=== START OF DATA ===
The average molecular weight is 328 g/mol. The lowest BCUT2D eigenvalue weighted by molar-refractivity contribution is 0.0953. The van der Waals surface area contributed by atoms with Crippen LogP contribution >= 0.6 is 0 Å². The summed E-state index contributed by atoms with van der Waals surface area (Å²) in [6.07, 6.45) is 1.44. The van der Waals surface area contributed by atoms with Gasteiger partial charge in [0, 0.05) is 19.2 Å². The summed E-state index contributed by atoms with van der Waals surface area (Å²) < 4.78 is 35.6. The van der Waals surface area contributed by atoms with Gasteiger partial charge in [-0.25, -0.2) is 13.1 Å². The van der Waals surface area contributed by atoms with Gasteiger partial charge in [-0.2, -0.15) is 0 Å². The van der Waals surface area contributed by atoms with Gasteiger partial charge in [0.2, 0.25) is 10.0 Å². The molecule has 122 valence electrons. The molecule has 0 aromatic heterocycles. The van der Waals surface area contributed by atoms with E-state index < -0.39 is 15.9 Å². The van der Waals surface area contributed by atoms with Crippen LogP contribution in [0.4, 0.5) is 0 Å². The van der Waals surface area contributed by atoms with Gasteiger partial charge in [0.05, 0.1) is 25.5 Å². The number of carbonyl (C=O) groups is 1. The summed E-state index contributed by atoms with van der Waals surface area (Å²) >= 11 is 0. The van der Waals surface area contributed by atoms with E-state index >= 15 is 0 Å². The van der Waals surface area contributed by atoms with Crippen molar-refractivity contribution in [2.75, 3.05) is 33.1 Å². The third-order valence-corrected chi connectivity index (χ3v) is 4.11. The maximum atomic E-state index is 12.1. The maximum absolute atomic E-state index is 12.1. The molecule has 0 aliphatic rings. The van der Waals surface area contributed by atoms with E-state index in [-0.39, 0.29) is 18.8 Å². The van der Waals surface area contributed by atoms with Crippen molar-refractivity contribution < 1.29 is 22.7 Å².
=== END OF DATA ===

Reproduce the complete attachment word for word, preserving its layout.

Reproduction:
The average molecular weight is 328 g/mol. The lowest BCUT2D eigenvalue weighted by molar-refractivity contribution is 0.0953. The van der Waals surface area contributed by atoms with Crippen LogP contribution >= 0.6 is 0 Å². The summed E-state index contributed by atoms with van der Waals surface area (Å²) in [6.07, 6.45) is 1.44. The van der Waals surface area contributed by atoms with Gasteiger partial charge in [0, 0.05) is 19.2 Å². The summed E-state index contributed by atoms with van der Waals surface area (Å²) < 4.78 is 35.6. The van der Waals surface area contributed by atoms with Gasteiger partial charge in [-0.25, -0.2) is 13.1 Å². The van der Waals surface area contributed by atoms with Gasteiger partial charge in [-0.2, -0.15) is 0 Å². The van der Waals surface area contributed by atoms with Gasteiger partial charge in [0.2, 0.25) is 10.0 Å². The molecule has 122 valence electrons. The molecule has 0 aromatic heterocycles. The van der Waals surface area contributed by atoms with E-state index < -0.39 is 15.9 Å². The van der Waals surface area contributed by atoms with Crippen LogP contribution in [0.4, 0.5) is 0 Å². The van der Waals surface area contributed by atoms with Gasteiger partial charge in [0.05, 0.1) is 25.5 Å². The number of carbonyl (C=O) groups is 1. The summed E-state index contributed by atoms with van der Waals surface area (Å²) >= 11 is 0. The van der Waals surface area contributed by atoms with E-state index >= 15 is 0 Å². The van der Waals surface area contributed by atoms with Crippen molar-refractivity contribution in [2.75, 3.05) is 33.1 Å². The third-order valence-corrected chi connectivity index (χ3v) is 4.11. The maximum atomic E-state index is 12.1. The maximum absolute atomic E-state index is 12.1. The molecule has 0 aliphatic rings. The van der Waals surface area contributed by atoms with E-state index in [-0.39, 0.29) is 18.8 Å². The van der Waals surface area contributed by atoms with Crippen molar-refractivity contribution < 1.29 is 22.7 Å².